“This finishes my usefulness as a detective. I have had my fill of horrors; all, in fact, that my old age can stand.”
Thus, Mr. Gryce, as hours afterward he and Sweetwater turned their faces back toward New York.
“I appreciate your feelings,” responded the latter, who had been strangely silent all day, speaking only when directly addressed. “I can assure you that in my way I’m as much cut up as you are. I wish now that I had made an attempt from the rear to head off this distracted woman, even if I had been obliged to scratch my hands to pieces tearing a board from the fence.”
“It would have done no good. She was determined to die rather than give up her secret. I remember the look with which her sister-in-law warned me that she would never survive a capture. But I thought that mere exaggeration.”
Then after a moment of conscious silence on the part of both, the weary old man added with bitter emphasis, “Her testimony might — I do not say would — have cleared away our suspicions of Director Roberts.”
Sweetwater, who was acting as chauffeur, slowed down his machine till it came to a standstill at the side of the road. Then wheeling quietly about till he faced his surprised companion, he remarked very gravely:
“Mr. Gryce, I hadn’t the heart to tell you this before, but the time has come for you to know that Mr. Roberts’ cause is not so favorably affected, as you seem to think, by this suicidal death of one who without doubt would have proved to be a leading witness against him. I am sure you will agree with me in this when I inform you that in pursuing the task you set me, I came upon this.”
Thrusting his hand into his pocket, he pulled out a large envelope from which he proceeded to draw forth first the tattered square of what had once been a cabinet portrait, and then a freshly printed proof of the same. Holding them both up, he waited for the word that was sure to follow.
It came with all the emphasis he expected.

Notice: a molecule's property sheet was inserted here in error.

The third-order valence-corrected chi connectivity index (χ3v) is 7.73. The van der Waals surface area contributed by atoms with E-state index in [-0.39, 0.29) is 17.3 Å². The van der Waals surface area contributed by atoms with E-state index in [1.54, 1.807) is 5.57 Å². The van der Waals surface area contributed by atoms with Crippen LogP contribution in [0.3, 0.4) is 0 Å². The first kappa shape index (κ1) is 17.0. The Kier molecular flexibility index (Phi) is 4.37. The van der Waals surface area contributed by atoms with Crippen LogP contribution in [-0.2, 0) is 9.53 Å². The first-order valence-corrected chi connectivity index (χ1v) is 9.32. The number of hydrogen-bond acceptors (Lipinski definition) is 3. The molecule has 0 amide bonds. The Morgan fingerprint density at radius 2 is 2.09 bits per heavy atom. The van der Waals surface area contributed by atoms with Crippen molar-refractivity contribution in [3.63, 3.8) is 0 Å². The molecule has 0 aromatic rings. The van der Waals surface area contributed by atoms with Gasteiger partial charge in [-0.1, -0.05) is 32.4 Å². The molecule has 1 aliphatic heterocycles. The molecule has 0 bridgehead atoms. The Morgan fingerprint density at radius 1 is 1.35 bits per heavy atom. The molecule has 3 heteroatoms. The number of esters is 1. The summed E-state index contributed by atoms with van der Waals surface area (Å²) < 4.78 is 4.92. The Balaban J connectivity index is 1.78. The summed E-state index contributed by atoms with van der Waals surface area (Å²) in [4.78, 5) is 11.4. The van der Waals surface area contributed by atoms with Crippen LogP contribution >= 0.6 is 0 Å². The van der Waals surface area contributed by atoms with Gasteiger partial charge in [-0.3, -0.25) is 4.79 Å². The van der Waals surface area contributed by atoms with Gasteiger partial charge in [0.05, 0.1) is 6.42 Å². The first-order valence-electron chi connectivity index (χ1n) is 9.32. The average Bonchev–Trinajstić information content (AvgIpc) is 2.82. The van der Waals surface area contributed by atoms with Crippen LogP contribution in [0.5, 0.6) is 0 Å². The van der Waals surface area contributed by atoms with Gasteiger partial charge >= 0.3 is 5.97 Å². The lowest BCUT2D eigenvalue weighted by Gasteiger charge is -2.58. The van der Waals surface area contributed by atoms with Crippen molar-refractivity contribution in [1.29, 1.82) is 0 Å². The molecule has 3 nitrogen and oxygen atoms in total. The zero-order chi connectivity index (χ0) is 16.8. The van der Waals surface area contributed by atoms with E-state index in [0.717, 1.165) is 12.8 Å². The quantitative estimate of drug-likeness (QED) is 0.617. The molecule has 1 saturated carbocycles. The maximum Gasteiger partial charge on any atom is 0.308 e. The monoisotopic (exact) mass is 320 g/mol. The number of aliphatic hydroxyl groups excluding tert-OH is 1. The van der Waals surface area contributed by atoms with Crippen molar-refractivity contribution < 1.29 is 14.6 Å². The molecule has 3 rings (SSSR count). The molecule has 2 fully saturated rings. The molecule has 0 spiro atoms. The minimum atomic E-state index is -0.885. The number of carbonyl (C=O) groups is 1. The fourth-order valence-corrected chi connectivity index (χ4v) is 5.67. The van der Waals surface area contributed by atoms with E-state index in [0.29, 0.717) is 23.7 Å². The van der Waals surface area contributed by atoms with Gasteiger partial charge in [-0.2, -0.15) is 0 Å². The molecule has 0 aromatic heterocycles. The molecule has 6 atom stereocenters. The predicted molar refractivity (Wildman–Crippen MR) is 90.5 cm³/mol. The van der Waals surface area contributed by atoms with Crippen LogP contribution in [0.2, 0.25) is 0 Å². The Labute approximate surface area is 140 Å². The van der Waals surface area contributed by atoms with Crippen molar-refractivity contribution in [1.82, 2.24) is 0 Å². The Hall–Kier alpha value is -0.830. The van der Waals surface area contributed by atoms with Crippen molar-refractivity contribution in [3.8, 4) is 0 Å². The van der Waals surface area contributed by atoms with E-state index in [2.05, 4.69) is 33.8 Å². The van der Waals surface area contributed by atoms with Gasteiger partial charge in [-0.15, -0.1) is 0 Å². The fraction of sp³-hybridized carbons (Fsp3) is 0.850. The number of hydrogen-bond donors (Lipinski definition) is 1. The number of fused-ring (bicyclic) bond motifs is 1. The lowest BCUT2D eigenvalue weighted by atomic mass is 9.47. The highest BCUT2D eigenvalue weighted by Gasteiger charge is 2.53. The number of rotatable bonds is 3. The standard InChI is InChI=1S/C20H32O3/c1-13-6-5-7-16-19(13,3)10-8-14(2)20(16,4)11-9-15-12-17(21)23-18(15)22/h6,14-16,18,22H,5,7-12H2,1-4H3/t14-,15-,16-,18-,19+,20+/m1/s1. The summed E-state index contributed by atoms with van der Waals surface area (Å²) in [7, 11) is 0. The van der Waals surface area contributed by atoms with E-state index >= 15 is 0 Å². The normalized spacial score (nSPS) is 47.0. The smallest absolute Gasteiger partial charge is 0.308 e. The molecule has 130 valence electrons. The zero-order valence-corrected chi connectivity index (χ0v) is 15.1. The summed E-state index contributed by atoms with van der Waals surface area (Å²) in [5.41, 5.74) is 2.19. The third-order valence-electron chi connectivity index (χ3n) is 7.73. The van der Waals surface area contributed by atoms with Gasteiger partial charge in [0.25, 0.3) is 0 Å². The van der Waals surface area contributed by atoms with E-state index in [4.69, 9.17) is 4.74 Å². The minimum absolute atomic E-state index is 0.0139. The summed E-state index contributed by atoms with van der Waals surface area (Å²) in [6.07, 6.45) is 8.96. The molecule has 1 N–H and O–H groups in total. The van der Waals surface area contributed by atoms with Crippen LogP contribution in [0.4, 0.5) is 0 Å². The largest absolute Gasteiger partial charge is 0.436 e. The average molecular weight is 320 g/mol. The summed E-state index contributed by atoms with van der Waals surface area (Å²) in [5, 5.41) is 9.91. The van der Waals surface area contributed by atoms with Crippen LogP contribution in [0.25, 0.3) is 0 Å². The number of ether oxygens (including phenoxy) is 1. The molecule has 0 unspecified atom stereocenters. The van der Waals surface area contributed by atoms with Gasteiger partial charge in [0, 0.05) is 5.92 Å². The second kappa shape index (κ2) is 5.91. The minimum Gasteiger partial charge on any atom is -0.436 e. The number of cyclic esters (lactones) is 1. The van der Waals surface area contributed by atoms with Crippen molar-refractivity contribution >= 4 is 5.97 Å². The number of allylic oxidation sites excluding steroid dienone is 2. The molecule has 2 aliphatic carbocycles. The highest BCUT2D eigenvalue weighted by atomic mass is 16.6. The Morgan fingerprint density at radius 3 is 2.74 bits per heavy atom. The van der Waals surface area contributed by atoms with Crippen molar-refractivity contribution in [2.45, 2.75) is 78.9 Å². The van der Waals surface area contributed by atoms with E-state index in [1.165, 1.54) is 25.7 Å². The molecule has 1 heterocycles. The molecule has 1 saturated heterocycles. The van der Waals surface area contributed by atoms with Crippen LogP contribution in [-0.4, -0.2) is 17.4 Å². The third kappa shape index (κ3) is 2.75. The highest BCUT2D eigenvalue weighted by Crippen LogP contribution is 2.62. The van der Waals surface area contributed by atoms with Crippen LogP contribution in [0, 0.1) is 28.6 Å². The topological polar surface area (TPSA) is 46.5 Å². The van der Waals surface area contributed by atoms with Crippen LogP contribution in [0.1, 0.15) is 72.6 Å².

“Roberts! Director Roberts!”
“The same, sir”; and the eyes of the two detectives met in what was certainly one of the most solemn moments of their lives.
They had paused for this short conference at a point where the road running for a few yards on a level gave them a view of slope on slope of varying verdure, with glimpses of the Hudson between. Glancing up, with a gesture of manifest shrinking from the portrait which Sweetwater still held, Mr. Gryce allowed his glance to run over the wonderful landscape laid out to his view, and said with breaks and halts bespeaking his deep emotion:
“If my death here and now, following fast upon that of this unhappy Frenchwoman, would avail to wipe out the evidence I have so laboriously collected against this man, I should welcome it with gratitude. I shrink from ending my career with the shattering of so fine an image, in the public eye. What lies back of this crime — what past memories or present miseries have led to an act which would be called dastardly in the most uninstructed and basest of our sex, I lack the imagination to conceive. Would to God I had never tried to find out! But no man standing where Roberts does to-day among the leaders of a great party can fall into such a pit of shame without weakening the faith of the young and making a travesty of virtue and honor.”
“Yet, if he is guilty ——”
“It is our business to pursue him to the end. Only, I like the man, Sweetwater. I had a long talk with him yesterday on indifferent matters and I came away liking him.”
This was certainly something Sweetwater had not expected to hear, and it threw him again into silence as he started up the machine and they pursued their course home.
Hard as the day had been for Mr. Gryce, its trials were not yet over. He had left it to Sweetwater to report the case to the New York authorities and had gone home to rest from the shock of the occurrence and to prepare for that interview with the Chief Inspector which he was satisfied would now lead to an even more exacting one with the District Attorney.
He was met by a messenger from downtown who handed him a letter. He opened it abstractedly and read the following:
“Mrs. Taylor is talking.”
He had forgotten Mrs. Taylor. To have her thus brought forcibly back to mind was a shock heightened, rather than diminished, by a perusal of the few connected words which the careful nurse had transcribed as falling from her delirious patient’s lips.
They were these:
I love but thee,
And thee will I love to eternity.
The exact lines, no more, no less, which Sweetwater had found written on the back of the Swiss clock cherished by Mr. Roberts.
Last updated Monday, December 22, 2014 at 10:50